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Over the last few years, Economist Tyler Cowen has emerged as one of the most astute observers of business and economic life. In his most recent New York Times column, he makes the case that distrust in government has become the prevailing force in American economic policy:
Various policies that are being put on the table, including forms of fiscal and monetary stimulus, try to accelerate this repair process. They would all be likely to underperform, partly because the public, rightly or wrongly, doesn’t see them as ways to rebuild confidence. We have become skeptical of our own macroeconomic authorities and abilities, and that, in turn, makes successful policy harder to pull off.
NPR interviews leaders from Silicon Valley to understand why failure is both common and celebrated in the tech world. Featured is Paul Graham, founder of Y-Combinator, the most influential “boot camp” for start-ups. Graham believes all start-ups are potential failures:
You might wonder why ships have bilge pumps to remove water from below the deck. …Why don’t they just make one that’s waterproof, right? And the fact is, one way or another, all ships take on water … and one way or another, practically all startups internally are disasters. And they just hide this from the outside world.
Citadel CEO Ken Griffin makes this “inconceivable” case in the New York Times that Germany ought to return to the Deutschmark:
Like Britain, Germany can be part of the European Union without being part of the euro. What is essential is the preservation of the European Union’s greatest accomplishment: the free movement of labor, goods and services. Germany alone has the ability to end a dysfunctional monetary union and to bring prosperity back to Europe.
Someone has distilled hundreds of pages of Warren Buffett’s annual letter into an 81-page book of principles, lessons, and quotes. Buffett himself says that the book “sums up what Charlie and I have been saying over the years in annual reports and at annual meetings.”
Nowadays, not every Berkshire investor is still happy with the Oracle of Omaha. In an overview of “the world’s most respected companies,” Barron’s reports on one dissatisfied investor:
Says Adrian Day, president of Adrian Day Asset Management in Annapolis, Md.: “Buffett’s pseudo-folksiness is just a little too much. Also, I can’t respect a company whose head wants to raise my taxes.”
An amusing but deeply serious TED talk from a few years ago that remains relevant:
why it has become so hard to get work done while “at work.” Understanding how companies are increasingly productive through collaboration and technology will be one of the key topics for today’s talent leaders.
One of the best contrarian arguments of this political season: veteran blogger (and political centrist) Mickey Kaus makes a powerful case that the country’s toughest problems cannot be solved by compromise and bipartisan bonhomie. It requires one side to win the argument and the other side to be defeated:
The anti-polarizers’ fallacy is that progress is always achieved in the center. Sometimes that’s true (e.g., the 1983 Social Security fix). But equally often progress comes when one side convinces voters and defeats the other side. Sweeping Democratic victories in 1932 produced the New Deal. A lopsided Dem majority (plus reaction to the JFK assassination) gave us civil rights laws, Medicare, and the Great Society. None of those were compromises. They made some people really angry!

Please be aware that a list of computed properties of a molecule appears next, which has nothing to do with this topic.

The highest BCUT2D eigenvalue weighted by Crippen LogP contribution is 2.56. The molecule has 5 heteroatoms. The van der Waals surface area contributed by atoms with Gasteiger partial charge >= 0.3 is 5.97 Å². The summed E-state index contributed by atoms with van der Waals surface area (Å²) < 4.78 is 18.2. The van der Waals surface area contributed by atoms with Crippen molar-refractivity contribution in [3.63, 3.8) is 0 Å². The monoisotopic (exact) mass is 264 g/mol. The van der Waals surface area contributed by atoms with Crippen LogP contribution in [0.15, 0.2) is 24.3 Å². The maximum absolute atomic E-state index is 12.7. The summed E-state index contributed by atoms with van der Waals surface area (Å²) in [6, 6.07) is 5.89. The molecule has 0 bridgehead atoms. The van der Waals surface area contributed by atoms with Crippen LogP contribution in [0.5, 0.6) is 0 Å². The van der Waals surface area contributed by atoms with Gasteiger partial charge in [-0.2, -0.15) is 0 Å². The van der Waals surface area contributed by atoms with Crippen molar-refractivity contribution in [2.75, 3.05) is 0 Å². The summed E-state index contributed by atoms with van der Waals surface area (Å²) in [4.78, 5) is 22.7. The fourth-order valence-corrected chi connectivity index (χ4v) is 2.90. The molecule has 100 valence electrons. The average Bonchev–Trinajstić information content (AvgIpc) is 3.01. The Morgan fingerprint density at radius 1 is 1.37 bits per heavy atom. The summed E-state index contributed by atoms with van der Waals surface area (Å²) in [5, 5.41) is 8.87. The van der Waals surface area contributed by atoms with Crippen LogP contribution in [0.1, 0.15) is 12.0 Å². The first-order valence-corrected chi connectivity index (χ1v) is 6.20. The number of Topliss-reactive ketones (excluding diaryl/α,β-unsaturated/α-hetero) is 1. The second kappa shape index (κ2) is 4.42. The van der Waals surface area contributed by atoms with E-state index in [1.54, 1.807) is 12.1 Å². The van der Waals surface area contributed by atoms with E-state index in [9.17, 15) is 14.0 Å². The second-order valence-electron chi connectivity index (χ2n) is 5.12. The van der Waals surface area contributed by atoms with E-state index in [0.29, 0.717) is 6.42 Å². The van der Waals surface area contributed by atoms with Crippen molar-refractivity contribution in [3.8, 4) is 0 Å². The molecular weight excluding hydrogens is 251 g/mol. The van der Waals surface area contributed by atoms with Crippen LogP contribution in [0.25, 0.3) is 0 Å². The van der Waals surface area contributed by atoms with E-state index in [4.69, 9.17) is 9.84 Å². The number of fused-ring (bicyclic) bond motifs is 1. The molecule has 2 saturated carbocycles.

A new academic paper from the Yale Graduates in Energy Study Group called “The Arithmetic of Shale Gas,” is a devastating rebuttal of the New York Times’ recent editorial that argued that the costs of extracting natural gas may outweigh the benefits for some states. The paper demonstrates just the opposite:
Using the economic tools of traditional cost benefit analysis, we demonstrate that for one given year, 2010, the consumer surplus from shale gas is in excess of $100 billion to the US economy. The benefit to the US economy of replacing 1.0 million bbls per day of oil consumption with the BTU equivalent of natural gas is in excess of $25 billion.
Under CEO Angela Ahrendts, Burberry has doubled sales since 2007 and seen its stock rise 300 percent. This profile in Fortune ascribes the success to a deliberate decision to move the once-stodgy luxury brand into the digital world:
The approach makes Burberry a standout in the luxury business, which has historically shied away from technology for fear of eroding its aura of exclusivity. “What they’ve done, that no other organization in the fashion industry has done, is put a relentless focus on digital innovation.”
Technology is both disrupting businesses and creating huge opportunities.
Three books to read over the July 4th holiday and through the summer:
Judgment Calls: Tom Davenport (who spoke to us about data analytics) and his co-author, Brook Manville, look at a dozen cases where organizations had to make big decisions. The book doesn’t just examine the outcome. It analyzes how teams reached final decisions and what influenced them.
The Founders of Finance: A long overdue history of the origins of the American capitalist system. Looks at how Alexander Hamilton and Albert Gallatin (and others) created the first market system for banking, loans, currency, and credit. Author Thomas McCraw argues that that because immigrants like Alexander and Gallatin weren’t raised in a slave society, they could develop a more far-reaching vision of how a modern economic system should work.
A Capitalism for the People: University of Chicago economist Luigi Zingales argues that the roots of American capitalism – competitiveness, populism, mobility, and trust in markets – are being replaced by a more corrupt European version. Part economic history, part philosophy, part clarion call.